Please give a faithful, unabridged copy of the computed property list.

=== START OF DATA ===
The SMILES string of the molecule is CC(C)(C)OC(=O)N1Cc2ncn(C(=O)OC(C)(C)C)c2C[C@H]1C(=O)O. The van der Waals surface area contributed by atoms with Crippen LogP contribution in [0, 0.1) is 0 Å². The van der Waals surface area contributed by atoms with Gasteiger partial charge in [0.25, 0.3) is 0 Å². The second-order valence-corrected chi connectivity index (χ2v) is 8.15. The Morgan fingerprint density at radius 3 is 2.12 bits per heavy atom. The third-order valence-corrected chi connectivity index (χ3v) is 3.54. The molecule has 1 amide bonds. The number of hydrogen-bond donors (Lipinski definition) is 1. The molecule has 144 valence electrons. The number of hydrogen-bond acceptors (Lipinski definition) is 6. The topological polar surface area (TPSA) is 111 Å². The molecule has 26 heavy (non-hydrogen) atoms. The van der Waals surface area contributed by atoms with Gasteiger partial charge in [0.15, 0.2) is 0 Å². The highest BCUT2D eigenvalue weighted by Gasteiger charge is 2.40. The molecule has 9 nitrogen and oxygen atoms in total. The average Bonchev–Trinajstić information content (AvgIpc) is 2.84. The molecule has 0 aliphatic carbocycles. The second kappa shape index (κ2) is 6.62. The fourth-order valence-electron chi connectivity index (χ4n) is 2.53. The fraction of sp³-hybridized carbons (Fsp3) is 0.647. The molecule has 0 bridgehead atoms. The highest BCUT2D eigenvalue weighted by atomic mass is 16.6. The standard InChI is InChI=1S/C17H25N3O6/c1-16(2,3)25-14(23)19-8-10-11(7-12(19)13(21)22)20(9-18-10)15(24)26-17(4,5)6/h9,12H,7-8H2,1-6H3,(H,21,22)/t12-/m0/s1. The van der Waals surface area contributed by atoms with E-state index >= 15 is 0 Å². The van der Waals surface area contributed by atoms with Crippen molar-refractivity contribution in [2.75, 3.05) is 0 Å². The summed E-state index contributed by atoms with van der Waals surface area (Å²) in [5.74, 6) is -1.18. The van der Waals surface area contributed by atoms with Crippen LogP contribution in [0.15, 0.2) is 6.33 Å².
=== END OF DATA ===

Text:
The SMILES string of the molecule is CC(C)(C)OC(=O)N1Cc2ncn(C(=O)OC(C)(C)C)c2C[C@H]1C(=O)O. The van der Waals surface area contributed by atoms with Crippen LogP contribution in [0, 0.1) is 0 Å². The van der Waals surface area contributed by atoms with Gasteiger partial charge in [0.25, 0.3) is 0 Å². The second-order valence-corrected chi connectivity index (χ2v) is 8.15. The Morgan fingerprint density at radius 3 is 2.12 bits per heavy atom. The third-order valence-corrected chi connectivity index (χ3v) is 3.54. The molecule has 1 amide bonds. The number of hydrogen-bond donors (Lipinski definition) is 1. The molecule has 144 valence electrons. The number of hydrogen-bond acceptors (Lipinski definition) is 6. The topological polar surface area (TPSA) is 111 Å². The molecule has 26 heavy (non-hydrogen) atoms. The van der Waals surface area contributed by atoms with Gasteiger partial charge in [0.15, 0.2) is 0 Å². The highest BCUT2D eigenvalue weighted by Gasteiger charge is 2.40. The molecule has 9 nitrogen and oxygen atoms in total. The average Bonchev–Trinajstić information content (AvgIpc) is 2.84. The molecule has 0 aliphatic carbocycles. The second kappa shape index (κ2) is 6.62. The fourth-order valence-electron chi connectivity index (χ4n) is 2.53. The fraction of sp³-hybridized carbons (Fsp3) is 0.647. The molecule has 0 bridgehead atoms. The highest BCUT2D eigenvalue weighted by atomic mass is 16.6. The standard InChI is InChI=1S/C17H25N3O6/c1-16(2,3)25-14(23)19-8-10-11(7-12(19)13(21)22)20(9-18-10)15(24)26-17(4,5)6/h9,12H,7-8H2,1-6H3,(H,21,22)/t12-/m0/s1. The van der Waals surface area contributed by atoms with E-state index >= 15 is 0 Å². The van der Waals surface area contributed by atoms with Crippen molar-refractivity contribution in [2.75, 3.05) is 0 Å². The summed E-state index contributed by atoms with van der Waals surface area (Å²) in [5.74, 6) is -1.18. The van der Waals surface area contributed by atoms with Crippen LogP contribution in [0.15, 0.2) is 6.33 Å².